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Preparing for your UBH Audit: Tips and Lessons Learned for Autism Treatment Providers

The final step in the contracting process with United Behavioral Health (UBH)/Optum is an audit. Depending on the type of agency, the audit may involve either a site visit by an auditor or a remote audit in which the autism treatment provider must send in documentation demonstrating that their practice and practitioners meet with UBH’s requirements.

The UBH website offers prospective “auditees” access to the actual audit tools the auditors use. UBH has established a performance goal of 85% for all three audit tools used to evaluate autism treatment providers.

Access to the audit tools is a huge step towards understanding what the auditor will be looking for and how he/she will evaluate the agency, practitioners, client/patient files, policies and procedures. But, in reality, just a glimpse at the audit tools causes most agencies to fly into a panic. The tools are a stark wake up call to most autism treatment providers that they are, through no fault of their own, horribly ill-prepared for their audit. The sense of panic is further exacerbated by having no idea how to prepare, what actually needs to get done to get ready or how to go about successfully demonstrating that they meet UBH’s requirements.

My extensive experiences in assisting agencies prepare for their UBH/Optum audits, taking an active role in all of them successfully passing with nearly half of them achieving a perfect 100% score on all three audit tools, has taught me several valuable lessons:

Start preparing for the audit as soon as you submit you initial application

Getting your “ducks in line” for your audit is a herculean effort that will take a great deal of time, effort and manpower. Do not wait until the auditor contacts you to set a date for your audit to start preparing. Kicking the can down the line is a sure-fire recipe for unnecessary stress, and sadly, not the outcome you are hoping for.

The ideal time to start preparing for your audit is as soon as you have submitted your Network Participation Request Form (NRPF). It often takes several months for the contracting department to respond to your request and to move you on to the next credentialing/contracting phase. Take advantage of this window to get to work on preparing the required documents. The ability to work “part time” on this project while continuing to perform your “regularly scheduled” workload is a luxury you will not have if you wait until later in the game to get started.

Do NOT assume that because you are an expert in your field (which you, no doubt, are) that the audit will be a “piece of cake”

Just because you are AMAZING at what you do, does not mean that you are ready to pass the audit without doing some serious preparatory work. Even the most established agencies with the best reputations and the greatest clinical experience in treating individuals with autism will need to put in some serious work to pass the audit.

Autism treatment providers are being asked to show that they understand and can operate within the “medical model”. This new “platform” brings with it a brand new set of standards, operational requirements, policies and procedures, which have never before been applied to autism treatment providers. It’s up to you to show that you can adapt to these new expectations and meet the required standards.

Go into the process with a positive attitude

We’ve already established that preparing for your audit is a huge job that will take up a massive amount of time you really don’t have. But, if you want to get contracted with UBH, you simply have no choice.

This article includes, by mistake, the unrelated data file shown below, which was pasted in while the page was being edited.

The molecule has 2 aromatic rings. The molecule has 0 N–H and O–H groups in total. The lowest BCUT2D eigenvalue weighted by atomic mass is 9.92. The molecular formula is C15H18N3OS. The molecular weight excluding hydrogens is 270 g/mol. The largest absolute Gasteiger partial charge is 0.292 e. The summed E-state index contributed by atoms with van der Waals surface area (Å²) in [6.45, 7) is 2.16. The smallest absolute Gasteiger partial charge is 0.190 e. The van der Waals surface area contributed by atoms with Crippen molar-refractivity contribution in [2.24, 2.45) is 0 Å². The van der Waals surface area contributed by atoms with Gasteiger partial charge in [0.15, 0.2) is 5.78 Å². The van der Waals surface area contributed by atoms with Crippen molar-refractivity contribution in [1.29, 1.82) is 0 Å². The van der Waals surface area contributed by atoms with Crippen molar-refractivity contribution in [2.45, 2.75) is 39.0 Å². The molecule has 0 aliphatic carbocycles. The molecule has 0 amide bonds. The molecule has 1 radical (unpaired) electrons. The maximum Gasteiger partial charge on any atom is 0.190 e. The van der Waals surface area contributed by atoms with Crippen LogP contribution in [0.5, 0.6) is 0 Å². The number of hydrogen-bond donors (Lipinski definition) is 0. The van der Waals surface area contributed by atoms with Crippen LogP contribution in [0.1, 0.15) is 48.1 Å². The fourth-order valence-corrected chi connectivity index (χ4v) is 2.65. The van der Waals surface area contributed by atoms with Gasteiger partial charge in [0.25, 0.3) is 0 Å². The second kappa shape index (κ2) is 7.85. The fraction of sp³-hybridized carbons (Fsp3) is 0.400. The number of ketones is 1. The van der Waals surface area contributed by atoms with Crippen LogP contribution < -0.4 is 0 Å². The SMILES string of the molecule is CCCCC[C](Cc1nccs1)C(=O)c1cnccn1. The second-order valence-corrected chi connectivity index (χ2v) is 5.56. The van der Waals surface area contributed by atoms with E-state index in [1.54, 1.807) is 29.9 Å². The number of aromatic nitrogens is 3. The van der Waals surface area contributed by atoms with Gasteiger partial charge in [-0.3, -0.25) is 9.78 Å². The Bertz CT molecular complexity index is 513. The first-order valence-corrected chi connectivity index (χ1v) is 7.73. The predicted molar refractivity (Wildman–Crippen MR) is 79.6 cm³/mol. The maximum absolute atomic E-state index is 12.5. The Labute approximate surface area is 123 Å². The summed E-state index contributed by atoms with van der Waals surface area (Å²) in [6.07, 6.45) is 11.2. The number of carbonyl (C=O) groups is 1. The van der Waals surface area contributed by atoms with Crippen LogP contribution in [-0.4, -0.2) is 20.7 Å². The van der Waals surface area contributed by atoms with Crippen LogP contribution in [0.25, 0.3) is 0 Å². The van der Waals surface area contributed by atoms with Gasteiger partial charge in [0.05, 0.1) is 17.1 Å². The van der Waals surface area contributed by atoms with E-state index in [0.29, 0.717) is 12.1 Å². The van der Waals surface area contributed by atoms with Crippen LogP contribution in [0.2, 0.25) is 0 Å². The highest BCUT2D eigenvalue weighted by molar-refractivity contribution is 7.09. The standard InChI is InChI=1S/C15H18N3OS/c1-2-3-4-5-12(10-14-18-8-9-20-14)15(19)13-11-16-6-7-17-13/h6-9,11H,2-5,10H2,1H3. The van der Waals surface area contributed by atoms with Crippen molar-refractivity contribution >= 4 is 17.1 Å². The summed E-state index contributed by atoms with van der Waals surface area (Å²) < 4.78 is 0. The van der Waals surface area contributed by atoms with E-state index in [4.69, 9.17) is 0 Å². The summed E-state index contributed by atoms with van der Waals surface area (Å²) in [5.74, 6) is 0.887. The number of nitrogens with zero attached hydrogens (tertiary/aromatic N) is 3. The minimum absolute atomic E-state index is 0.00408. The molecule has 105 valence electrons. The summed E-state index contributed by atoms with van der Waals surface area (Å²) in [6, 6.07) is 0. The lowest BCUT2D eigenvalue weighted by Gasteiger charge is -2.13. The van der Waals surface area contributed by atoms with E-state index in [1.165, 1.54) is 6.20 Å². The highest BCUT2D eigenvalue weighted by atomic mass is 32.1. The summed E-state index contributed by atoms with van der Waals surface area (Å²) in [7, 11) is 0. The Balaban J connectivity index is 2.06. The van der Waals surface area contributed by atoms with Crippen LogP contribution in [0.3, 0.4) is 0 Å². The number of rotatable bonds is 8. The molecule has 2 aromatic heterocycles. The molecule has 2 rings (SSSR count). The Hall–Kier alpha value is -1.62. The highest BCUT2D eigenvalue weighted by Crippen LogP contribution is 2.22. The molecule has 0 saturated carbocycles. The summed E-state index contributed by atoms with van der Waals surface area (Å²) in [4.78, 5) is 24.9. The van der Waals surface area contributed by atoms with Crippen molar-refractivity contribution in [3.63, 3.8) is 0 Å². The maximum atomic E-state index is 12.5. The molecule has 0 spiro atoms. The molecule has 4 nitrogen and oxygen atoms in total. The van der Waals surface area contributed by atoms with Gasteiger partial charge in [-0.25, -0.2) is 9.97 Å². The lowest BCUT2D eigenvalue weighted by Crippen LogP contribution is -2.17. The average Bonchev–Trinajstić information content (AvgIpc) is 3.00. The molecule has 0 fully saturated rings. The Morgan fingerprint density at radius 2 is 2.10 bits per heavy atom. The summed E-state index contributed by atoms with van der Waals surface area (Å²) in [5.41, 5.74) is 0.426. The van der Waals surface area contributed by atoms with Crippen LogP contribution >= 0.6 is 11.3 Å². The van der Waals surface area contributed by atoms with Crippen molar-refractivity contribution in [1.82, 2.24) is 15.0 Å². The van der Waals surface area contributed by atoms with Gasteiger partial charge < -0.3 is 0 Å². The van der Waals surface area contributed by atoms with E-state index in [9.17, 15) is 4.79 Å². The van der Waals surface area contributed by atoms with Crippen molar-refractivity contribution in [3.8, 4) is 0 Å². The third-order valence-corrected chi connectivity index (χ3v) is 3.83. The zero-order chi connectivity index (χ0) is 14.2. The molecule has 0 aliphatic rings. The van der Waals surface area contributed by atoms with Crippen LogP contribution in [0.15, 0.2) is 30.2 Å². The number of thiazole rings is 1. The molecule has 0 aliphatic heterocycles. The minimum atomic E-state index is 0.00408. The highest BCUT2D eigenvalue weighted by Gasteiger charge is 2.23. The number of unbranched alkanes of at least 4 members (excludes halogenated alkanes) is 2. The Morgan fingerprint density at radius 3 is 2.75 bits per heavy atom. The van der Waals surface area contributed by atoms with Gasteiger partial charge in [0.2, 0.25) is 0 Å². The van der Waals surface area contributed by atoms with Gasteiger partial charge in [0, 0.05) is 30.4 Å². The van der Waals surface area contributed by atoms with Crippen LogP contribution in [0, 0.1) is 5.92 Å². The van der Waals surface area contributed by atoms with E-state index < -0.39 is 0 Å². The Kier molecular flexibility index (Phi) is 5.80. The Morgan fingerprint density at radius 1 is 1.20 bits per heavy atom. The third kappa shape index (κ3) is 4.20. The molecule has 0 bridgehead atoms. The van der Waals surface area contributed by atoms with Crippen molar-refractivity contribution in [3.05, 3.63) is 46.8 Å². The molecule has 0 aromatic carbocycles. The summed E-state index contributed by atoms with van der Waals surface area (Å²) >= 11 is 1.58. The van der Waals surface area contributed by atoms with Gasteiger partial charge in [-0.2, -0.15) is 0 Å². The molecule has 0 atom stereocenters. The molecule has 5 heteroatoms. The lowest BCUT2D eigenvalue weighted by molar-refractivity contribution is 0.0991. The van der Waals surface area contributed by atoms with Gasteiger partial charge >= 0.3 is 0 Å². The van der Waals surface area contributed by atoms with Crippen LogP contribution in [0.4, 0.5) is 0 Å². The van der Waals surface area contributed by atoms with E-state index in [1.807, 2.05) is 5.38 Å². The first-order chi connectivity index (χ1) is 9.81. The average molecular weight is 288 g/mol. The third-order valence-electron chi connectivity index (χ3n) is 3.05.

My advice is dive in with a positive attitude! Commit to the process with the up-front appreciation that after you’ve successfully passed the audit because you put in the effort, adapted your operational and practical work processes, created the necessary policies and procedures, updated your clinical observation, reporting and supervisory documentation trail and made all the other necessary changes and modifications to how you do what you do and how you document it, you will be better for it! Look at it as an introspective quality improvement opportunity that will benefit your practice, practitioners and your clients when you done.

There is no one-size-fits-all solution to preparing for the audit

There is no single “right” way to meet UBH’s requirements. Each agency has its own set of beliefs, its own way of doing things, and its own clinical and practical approach; and that’s a good thing. UBH is not looking for you to turn yourself into something you are not or to lose any of those special “somethings” that make you so wonderful at what you do. What UBH is looking for is confirmation that you meet their requirements while maintaining what makes your practice and the services you provide unique. Conclusion: use your existing policies, procedures and documents as the basis for the updated “versions” that incorporate the new requirements. This approach will ensure that you aren’t losing “yourself” in the process.

Don’t presume to know what is important to the auditor

In an effort to save time and energy there is a tendency to want to prioritize the requirements. I encourage you to fight the urge! When all is said and done, you should have a complete set of documents that answers each and every one of the requirements described in the audit tools because you simply never know what the auditor is going to hone in on at your specific audit.

Get help

Preparing for the UBH audit is most definitely not rocket science. But knowing what you don’t know is the biggest barrier to success. So, just like when there’s something wrong with your car you seek out the expertise of a mechanic, when you’re preparing for your UBH audit, consulting with an expert will help you get the job done right.

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